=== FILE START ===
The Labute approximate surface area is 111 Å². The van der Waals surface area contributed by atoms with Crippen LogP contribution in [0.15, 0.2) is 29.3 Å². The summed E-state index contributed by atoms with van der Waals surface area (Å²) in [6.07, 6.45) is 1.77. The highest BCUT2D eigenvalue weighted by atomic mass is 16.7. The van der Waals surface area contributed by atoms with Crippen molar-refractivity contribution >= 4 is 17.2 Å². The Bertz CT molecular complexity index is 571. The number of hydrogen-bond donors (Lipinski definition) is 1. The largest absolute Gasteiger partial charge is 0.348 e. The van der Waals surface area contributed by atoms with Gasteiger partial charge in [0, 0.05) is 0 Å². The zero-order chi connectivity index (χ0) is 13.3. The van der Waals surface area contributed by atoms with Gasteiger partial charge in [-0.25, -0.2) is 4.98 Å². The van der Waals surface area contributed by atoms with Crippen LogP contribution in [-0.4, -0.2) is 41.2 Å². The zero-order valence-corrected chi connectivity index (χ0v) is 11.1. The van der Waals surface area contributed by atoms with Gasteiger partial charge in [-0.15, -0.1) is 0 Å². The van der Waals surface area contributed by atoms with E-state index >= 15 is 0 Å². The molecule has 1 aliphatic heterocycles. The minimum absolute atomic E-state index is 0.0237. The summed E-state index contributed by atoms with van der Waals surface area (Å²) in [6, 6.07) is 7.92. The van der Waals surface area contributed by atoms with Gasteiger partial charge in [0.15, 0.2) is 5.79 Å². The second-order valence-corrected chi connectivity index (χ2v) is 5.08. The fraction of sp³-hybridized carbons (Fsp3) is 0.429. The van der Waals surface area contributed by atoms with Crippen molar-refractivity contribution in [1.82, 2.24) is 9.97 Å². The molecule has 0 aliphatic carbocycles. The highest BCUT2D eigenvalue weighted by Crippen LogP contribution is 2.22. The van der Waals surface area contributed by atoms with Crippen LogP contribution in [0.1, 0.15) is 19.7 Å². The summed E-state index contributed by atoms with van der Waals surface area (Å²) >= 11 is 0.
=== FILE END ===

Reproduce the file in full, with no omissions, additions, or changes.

The Labute approximate surface area is 111 Å². The van der Waals surface area contributed by atoms with Crippen LogP contribution in [0.15, 0.2) is 29.3 Å². The summed E-state index contributed by atoms with van der Waals surface area (Å²) in [6.07, 6.45) is 1.77. The highest BCUT2D eigenvalue weighted by atomic mass is 16.7. The van der Waals surface area contributed by atoms with Crippen molar-refractivity contribution >= 4 is 17.2 Å². The Bertz CT molecular complexity index is 571. The number of hydrogen-bond donors (Lipinski definition) is 1. The largest absolute Gasteiger partial charge is 0.348 e. The van der Waals surface area contributed by atoms with Gasteiger partial charge in [0, 0.05) is 0 Å². The zero-order chi connectivity index (χ0) is 13.3. The van der Waals surface area contributed by atoms with Gasteiger partial charge in [-0.25, -0.2) is 4.98 Å². The van der Waals surface area contributed by atoms with Crippen LogP contribution in [-0.4, -0.2) is 41.2 Å². The zero-order valence-corrected chi connectivity index (χ0v) is 11.1. The van der Waals surface area contributed by atoms with Gasteiger partial charge in [-0.15, -0.1) is 0 Å². The van der Waals surface area contributed by atoms with E-state index >= 15 is 0 Å². The molecule has 1 aliphatic heterocycles. The minimum absolute atomic E-state index is 0.0237. The summed E-state index contributed by atoms with van der Waals surface area (Å²) in [6, 6.07) is 7.92. The van der Waals surface area contributed by atoms with Gasteiger partial charge in [0.15, 0.2) is 5.79 Å². The second-order valence-corrected chi connectivity index (χ2v) is 5.08. The fraction of sp³-hybridized carbons (Fsp3) is 0.429. The van der Waals surface area contributed by atoms with Crippen molar-refractivity contribution in [1.82, 2.24) is 9.97 Å². The molecule has 0 aliphatic carbocycles. The highest BCUT2D eigenvalue weighted by Crippen LogP contribution is 2.22. The van der Waals surface area contributed by atoms with Crippen LogP contribution in [0.1, 0.15) is 19.7 Å². The summed E-state index contributed by atoms with van der Waals surface area (Å²) >= 11 is 0.